For the most part they are concerned about the effect which the verdict, if allowed to stand, will have upon police officers and the public generally. A verdict under the circumstances of this case, if allowed to stand, they maintain, may subject police officers to personal civil liability for damages by persons so inclined without any basis or provocation. Under these circumstances then, police officers and other law enforcement officers must of necessity 'be deterred in effective apprehension of criminals and other law violators, in the proper and effective administration of their duties to preserve public peace and order.*
Unfortunately, this point of view is only one-sided. There is another point of view with which they must be faced, and that is that a police officer, by virtue of his very essential power to enforce the law, may become one for the doing of wrong acts as well as good acts such as are expected of him. From the early days of our country, the need for constitutional protective devices against those, themselves, in charge of law enforcement remained impressively implanted in the minds of our early lawmakers, and we are still, today, constantly reminded that there are law enforcement officers who are unconcerned with the constitutional rights of the everyday individuals who make up our public, and at times the unconcern extends even to the point of brutality.
The Federal Courts particularly are being called upon constantly to undo the intentional or lackadaisical acts of law enforcement officers who have flaunted the Federal Constitution as well as state laws and constitutions. We hope that law enforcement officers will come more quickly and better to understand the meaning of constitutional law enforcement and exert greater justice than can be accomplished by high-handed methods of individual peace officers who interpret their own powers narrowly and so, innocently or ignorantly, perpetrate injustice upon others. I do not say that the defendant Scalese in this case has done anything wrong or that he has taken advantage of the plaintiff. That was not my function as the trial judge. That was, however, the function of the jury, and the jury has answered the question and made a finding of fact that Scalese did deprive the plaintiff of his Federal Constitutional rights.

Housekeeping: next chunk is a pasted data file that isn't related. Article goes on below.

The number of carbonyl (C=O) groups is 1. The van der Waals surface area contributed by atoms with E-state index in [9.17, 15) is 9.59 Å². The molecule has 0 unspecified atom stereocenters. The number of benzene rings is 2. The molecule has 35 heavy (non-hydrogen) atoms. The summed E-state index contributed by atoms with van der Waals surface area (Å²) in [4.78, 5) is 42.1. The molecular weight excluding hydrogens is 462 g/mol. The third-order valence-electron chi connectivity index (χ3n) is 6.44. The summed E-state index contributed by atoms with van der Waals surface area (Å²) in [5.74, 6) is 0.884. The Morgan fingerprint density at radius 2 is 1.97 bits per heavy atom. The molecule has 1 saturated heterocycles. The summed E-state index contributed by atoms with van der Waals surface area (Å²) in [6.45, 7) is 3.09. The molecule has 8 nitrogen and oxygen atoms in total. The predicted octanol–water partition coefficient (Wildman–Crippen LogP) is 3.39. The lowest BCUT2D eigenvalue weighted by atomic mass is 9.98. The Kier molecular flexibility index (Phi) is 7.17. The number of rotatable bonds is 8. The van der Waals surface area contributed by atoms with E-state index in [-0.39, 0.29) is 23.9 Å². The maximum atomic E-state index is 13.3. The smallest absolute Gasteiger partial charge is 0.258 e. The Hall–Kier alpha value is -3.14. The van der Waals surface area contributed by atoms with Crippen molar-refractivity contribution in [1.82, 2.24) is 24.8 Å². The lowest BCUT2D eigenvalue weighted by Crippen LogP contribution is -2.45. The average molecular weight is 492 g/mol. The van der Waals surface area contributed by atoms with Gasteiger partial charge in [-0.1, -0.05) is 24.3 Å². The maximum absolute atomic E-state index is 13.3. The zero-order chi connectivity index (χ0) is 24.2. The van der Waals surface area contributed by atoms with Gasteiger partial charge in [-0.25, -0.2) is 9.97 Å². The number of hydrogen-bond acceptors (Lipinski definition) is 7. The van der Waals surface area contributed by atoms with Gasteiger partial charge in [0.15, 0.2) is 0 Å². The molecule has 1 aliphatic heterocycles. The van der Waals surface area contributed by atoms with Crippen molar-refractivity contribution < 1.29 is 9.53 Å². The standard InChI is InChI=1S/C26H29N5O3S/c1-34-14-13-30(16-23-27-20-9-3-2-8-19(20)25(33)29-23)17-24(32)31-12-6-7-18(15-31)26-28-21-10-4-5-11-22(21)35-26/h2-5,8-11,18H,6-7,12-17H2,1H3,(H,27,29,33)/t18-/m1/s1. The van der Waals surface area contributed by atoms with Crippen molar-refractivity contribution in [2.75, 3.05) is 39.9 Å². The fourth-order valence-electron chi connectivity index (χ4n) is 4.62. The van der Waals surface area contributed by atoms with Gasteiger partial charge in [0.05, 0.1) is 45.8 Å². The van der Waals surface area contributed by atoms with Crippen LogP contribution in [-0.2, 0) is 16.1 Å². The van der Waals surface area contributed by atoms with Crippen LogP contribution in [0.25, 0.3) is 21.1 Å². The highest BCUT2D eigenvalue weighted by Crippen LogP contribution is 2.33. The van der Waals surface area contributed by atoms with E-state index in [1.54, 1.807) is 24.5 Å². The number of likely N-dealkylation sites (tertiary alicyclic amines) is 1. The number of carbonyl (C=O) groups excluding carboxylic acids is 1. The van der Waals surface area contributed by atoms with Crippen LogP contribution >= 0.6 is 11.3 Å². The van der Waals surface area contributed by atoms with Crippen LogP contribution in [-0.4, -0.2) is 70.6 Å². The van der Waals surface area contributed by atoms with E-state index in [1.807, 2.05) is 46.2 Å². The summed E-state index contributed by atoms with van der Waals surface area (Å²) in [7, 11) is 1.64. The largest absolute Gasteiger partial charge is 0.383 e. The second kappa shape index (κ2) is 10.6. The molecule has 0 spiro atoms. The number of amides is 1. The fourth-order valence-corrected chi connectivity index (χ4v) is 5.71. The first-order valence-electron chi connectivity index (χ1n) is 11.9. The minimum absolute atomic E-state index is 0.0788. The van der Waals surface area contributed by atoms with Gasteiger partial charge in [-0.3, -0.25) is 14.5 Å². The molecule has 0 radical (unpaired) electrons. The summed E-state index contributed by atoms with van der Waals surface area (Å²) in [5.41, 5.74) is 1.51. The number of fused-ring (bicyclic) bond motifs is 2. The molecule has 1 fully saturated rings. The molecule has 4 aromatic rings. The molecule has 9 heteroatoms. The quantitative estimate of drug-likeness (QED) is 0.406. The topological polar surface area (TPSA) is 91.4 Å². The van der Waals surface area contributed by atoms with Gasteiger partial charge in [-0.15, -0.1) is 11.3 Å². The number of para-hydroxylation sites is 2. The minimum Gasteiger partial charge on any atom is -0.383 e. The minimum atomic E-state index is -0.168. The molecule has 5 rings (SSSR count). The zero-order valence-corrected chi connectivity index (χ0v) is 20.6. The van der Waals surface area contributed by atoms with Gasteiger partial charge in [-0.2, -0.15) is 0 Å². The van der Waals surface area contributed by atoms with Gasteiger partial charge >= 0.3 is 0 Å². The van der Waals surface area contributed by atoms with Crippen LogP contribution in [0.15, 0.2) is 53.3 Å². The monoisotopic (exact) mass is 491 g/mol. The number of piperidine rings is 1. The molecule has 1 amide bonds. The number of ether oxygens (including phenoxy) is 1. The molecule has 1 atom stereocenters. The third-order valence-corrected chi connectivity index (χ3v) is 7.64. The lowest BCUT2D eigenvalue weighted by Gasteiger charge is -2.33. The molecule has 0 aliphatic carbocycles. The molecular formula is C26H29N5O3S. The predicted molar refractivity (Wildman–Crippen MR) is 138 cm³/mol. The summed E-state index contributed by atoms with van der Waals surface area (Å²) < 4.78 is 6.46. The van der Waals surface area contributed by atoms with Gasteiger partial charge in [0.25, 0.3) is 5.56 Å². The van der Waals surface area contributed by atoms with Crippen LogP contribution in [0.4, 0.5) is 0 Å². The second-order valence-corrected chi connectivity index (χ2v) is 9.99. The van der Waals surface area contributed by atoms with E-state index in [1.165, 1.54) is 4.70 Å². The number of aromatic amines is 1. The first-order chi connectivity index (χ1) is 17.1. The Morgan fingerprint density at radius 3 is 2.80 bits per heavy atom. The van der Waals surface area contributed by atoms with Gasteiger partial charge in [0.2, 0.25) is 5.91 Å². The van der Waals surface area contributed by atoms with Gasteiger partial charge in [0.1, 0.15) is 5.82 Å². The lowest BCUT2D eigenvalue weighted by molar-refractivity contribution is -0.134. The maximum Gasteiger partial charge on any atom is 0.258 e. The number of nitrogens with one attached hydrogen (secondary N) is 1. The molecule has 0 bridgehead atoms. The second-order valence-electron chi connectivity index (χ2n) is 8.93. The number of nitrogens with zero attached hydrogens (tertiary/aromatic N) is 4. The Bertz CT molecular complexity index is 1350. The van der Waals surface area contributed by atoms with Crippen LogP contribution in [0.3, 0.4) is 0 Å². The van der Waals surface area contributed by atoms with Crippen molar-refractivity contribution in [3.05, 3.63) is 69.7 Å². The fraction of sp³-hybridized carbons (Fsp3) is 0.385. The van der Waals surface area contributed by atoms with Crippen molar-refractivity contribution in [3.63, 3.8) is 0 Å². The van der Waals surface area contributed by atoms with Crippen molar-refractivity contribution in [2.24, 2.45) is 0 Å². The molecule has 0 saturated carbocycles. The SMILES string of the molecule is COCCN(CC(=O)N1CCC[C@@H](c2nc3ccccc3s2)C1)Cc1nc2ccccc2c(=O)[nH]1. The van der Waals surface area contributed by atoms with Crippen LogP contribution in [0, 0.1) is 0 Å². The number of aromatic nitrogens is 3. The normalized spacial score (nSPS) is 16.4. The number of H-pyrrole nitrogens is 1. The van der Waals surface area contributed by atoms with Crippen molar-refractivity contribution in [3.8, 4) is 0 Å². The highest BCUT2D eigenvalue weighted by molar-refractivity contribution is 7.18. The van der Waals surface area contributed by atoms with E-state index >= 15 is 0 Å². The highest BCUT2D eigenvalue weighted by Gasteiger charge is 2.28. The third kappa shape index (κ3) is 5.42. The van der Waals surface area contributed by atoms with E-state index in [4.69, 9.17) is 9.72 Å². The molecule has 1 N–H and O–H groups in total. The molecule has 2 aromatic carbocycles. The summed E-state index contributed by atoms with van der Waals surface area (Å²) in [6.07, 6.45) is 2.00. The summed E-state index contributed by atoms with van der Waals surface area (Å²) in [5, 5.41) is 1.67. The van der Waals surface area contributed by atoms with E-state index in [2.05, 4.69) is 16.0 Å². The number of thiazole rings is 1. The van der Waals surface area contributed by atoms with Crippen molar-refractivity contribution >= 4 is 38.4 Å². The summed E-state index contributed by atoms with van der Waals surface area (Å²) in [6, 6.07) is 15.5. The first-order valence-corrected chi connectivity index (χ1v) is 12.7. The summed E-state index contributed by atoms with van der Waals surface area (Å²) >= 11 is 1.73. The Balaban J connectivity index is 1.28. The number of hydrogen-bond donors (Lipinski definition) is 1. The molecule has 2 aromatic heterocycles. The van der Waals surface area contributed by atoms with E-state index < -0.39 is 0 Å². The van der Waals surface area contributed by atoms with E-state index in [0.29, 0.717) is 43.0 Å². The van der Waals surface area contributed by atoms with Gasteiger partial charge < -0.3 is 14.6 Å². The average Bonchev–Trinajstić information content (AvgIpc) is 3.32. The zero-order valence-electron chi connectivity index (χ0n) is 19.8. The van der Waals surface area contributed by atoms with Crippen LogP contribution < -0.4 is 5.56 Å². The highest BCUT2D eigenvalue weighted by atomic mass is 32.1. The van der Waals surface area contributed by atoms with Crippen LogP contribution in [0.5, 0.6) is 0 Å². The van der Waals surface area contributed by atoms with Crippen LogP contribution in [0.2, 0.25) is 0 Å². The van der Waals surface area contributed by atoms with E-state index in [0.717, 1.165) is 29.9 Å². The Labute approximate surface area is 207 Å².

The members of the various police organizations are police officers in their respective communities and it is their duties and functions to preserve the peace and integrity of the men in their communities who perform police work. This they can do only in accord with the principles of law which they must be guided.
It cannot be for them, any more than it can be for me, simply an inclination of the heart to exonerate a police officer. When he is a party in a court of law, he must stand on his own feet as equally as must every other individual of whatever calling or standing in the community. A jury of 12 men and women examined the evidence and found against Scalese.
With due consideration for the amici who, I am sure, have come forward here with the best intentions, I must, nevertheless, fairly and impartially examine all the evidence in the case in the light of the applicable law, and arrive at a just determination on the questions now before me.
(a) The Fourth Amendment guaranteeing against unlawful searches and seizures and against unreasonable arrests;
(b) The Eighth Amendment guaranteeing release upon bail and no subjection to cruel ...